After years of silence, St. Peter’s Church bells to ring in Easter


    When Philadelphia’s historic St. Peter’s Church, where George Washington once worshipped, was built in 1761, it was the tallest structure in the city. It kept that distinction for 140 years until the statue of William Penn was erected atop City Hall in 1901.

    The bell tower was added to the church at at Third and Pine streets in the mid-19th century to accommodate a set of bells gifted to the church by Benjamin Chew Wilcocks, a grandson of Benjamin Chew, the Pennsylvania lawyer who advised the Founding Fathers as they drafted the U.S. Constitution.

    Prominent architect William Strickland, who also designed the nearby Merchants’ Exchange Building, built the tower.

    The church tower did not fare as well.

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    “Apparently his architecture and artistic skills were better than his engineering,” said Peter Hopkins, music director of St. Peter’s. “He didn’t build this tower strong enough to ring these bells the way they were designed.”

    The eight bells, which together weigh several tons, were designed to be rung by pulling ropes that swing the sturdy bells upside down in a circle.

    “The first time they did that the tower started shaking,” said Hopkins. “They realized immediately, ‘We’re in deep trouble.'”

    To remedy the situation, the tower was shored up with metal beams. And, instead of swinging the bells, a rope pulls the clapper against the bell.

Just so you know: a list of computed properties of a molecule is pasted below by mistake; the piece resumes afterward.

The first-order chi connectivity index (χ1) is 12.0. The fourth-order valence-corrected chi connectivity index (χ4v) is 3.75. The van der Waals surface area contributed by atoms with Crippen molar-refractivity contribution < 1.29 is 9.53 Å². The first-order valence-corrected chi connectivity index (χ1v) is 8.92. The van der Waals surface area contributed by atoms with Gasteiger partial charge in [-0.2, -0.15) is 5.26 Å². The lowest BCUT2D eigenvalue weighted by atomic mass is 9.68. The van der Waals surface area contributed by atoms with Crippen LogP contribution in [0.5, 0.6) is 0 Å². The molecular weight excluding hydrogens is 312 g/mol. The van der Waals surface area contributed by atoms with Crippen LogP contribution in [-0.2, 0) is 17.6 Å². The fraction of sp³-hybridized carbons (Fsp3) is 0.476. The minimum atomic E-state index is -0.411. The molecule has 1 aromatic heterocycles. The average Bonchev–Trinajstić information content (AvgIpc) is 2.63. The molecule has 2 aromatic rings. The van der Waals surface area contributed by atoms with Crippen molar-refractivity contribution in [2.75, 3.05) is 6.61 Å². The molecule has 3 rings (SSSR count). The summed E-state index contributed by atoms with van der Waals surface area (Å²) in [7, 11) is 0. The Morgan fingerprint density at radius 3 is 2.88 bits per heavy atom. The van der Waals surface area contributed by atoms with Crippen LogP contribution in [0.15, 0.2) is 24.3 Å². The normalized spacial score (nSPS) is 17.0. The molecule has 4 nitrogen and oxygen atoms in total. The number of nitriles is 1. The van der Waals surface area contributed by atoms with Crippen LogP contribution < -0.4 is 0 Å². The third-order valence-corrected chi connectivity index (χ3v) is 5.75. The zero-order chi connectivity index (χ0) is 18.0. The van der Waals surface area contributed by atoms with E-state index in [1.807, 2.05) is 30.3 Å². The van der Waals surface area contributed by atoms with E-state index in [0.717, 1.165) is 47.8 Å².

For almost two years, the bells have not sounded at all. The problem was not the bell tower but the church next to it.

    A structural inspection in 2012 determined that the roof over the church sanctuary was in imminent danger of collapse, and the church was immediately closed. Both the sanctuary and bell tower were strictly off limits. After about six months of repair work, the Episcopal congregation was able to use the sanctuary again. But by then, no one knew how to ring the bells anymore.

    “We had lost the habit, and also several of our most faithful bell ringers moved,” said Hopkins. “We’re just getting restarted with a new group of volunteers again this week.”

    It took the congregation about a year to find three people with the dedication to learn how to ring the bells and build the upper body strength to do it properly. They will debut for Easter services.

    You can hear a sample of the St. Peter’s bells at the top of this page.

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